This summer has been a season of change.
My close friend Alicia moved away to go to grad school. My best friend from high school, Mackinley, moved to Portland! Several of my friends were offered new jobs, so we had many celebratory drinks.
Throughout all of this change, I realized I am stagnant.
I have a wonderful apartment that requires no more DIY improvements. I have a steady job with the same schedule and I see the same coworkers every day. I go to the same fitness classes and frequent the same bars on the weekends. Life is good… but predictable – and I started to become boring.
My friend Joe made me realize that the only way to feel fulfilled is to keep challenging yourself, especially in the workplace. Currently, I come to work, complete my list of duties, and then watch the clock until I can leave. I love talking to my coworkers, but I don’t have much passion for optometry. Even in school, I hated the chapters on learning the anatomy of the eye. I simply didn’t find it interesting! I certainly don’t want to become an optometrist or even an optician. I don’t want a career in optometry… so what am I doing here?
I accepted this position because I needed a paycheck, but I stayed because I genuinely enjoyed my coworkers and morale of the office. My first year was exciting because I was still learning the system and how to operate the machines, but now I know. Clicking the same buttons every day has become monotonous. The last two years have given me time to discover the type of work I enjoy. I LOVE when my manager gives me a hands-on project like unpacking the new contact lenses and reorganizing the lens room to make them fit. I don’t quite enjoy talking to patients on the phone and getting screamed at because we don’t have a same-day appointment. My coworkers are amazing extroverts and can strike up a conversation with anyone. They have the type of personality that makes them thrive in customer service. I’ve realized that my skills are more suited for organizational, data-based work. I am certainly friendly and helpful toward patients (I haven’t had any complaints!), but I get so much more satisfaction from completing a project than hearing a patient say “Thank you, Kate!” Different strokes for different folks.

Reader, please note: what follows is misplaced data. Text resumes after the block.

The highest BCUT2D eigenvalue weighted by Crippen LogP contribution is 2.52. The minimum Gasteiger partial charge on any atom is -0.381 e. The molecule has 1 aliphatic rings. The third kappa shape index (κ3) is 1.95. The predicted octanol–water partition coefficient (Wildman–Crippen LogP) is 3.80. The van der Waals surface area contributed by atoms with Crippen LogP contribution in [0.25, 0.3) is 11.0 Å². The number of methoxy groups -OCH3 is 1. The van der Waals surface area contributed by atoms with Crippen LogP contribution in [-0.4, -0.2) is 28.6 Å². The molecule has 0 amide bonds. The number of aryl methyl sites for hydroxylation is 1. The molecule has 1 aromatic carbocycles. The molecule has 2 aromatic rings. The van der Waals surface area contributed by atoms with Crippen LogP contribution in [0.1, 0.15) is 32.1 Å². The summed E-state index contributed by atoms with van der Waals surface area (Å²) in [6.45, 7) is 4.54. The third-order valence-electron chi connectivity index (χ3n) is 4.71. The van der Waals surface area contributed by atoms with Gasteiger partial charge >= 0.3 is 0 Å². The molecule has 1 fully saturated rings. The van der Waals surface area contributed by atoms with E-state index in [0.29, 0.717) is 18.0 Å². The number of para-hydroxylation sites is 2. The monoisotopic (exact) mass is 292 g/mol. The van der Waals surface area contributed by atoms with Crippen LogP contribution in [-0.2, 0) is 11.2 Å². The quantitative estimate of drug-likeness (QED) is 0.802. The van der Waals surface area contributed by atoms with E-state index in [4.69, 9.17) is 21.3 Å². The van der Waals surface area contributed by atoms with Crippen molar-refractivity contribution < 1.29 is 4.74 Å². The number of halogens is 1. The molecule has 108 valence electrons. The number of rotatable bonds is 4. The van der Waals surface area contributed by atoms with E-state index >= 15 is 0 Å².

I think my true realization occurred when I was talking to my brother and he urged me to look into project management. It’s a tricky field to get into without experience, but I started looking for any position that was operations-based. I started back in spring, but I didn’t want to settle, so I was picky. I had a couple interviews but nothing felt quite right. In June, I interviewed with a design agency. After a couple more rounds of interviews, they offered me a job!
What is my position? I think of it as being the junior office manager. Technically I’ll be working under the operations manager (and maybe someday becoming it!) and I’ll be handling all of the nitty-gritty details of logistics in the office. I asked for a general run down of my daily responsibilities and they said there is no “normal.” Each day is different, but I’ll be prepping the office for meetings, assisting design teams with projects, delivering hard copies to clients, and a lot of hands-on work putting together projects in the garage (the exact work I was looking for). I’m excited to finally get out of a desk chair!
I start this coming Monday. I know the first couple of weeks will have a learning curve, but I’m not that nervous. I am a quick learner and the company seems filled with friendly people. One of my current coworker’s friends works there! I looked at their Instagram and they definitely have a fun office environment suited for millennials. Every Friday is “bring your pet to work” day!
But when a new door opens… another must close. It was so hard to give my two weeks notice at my current job. My manager has become a close friend. I went to her house for Easter, her husband reads my blog, and I even housesat for them last weekend! It felt like I was breaking up with my Portland family. I’m most upset about not seeing my front desk mate, David. We spend 8 hours per day sitting next to each other… and even more snapchatting after work! Management has likened us to siblings because we always bicker, but deep down we really care.
I’ll also be sad to leave my lunch buddy. For the last two years, I’ve eaten lunch every day with one of the doctors. She is a mother of two, so she always gives me advice when I need it. She’s heard all of my dating stories and was one of the biggest motivators in my departure. She encouraged me not to get stuck here. While it broke my heart to tell her I was leaving, she supported me and said she knew I was capable of bigger and better things. The saddest part is knowing I will never be close to these people again. Sure, I can meet them for drinks (unlikely since they all have families), but there’s always going to be this new distance. It’s a bittersweet goodbye.
Ultimately, I’m excited for this change in my life! The only part I am bummed about is my shift in schedule. Instead of working 6:45-3:45 and avoiding traffic, I have to work the typical 9-6. The office is in the better location, though! It is in the “hip” part of the SE and should be a quicker drive. I’ll report back after my first day!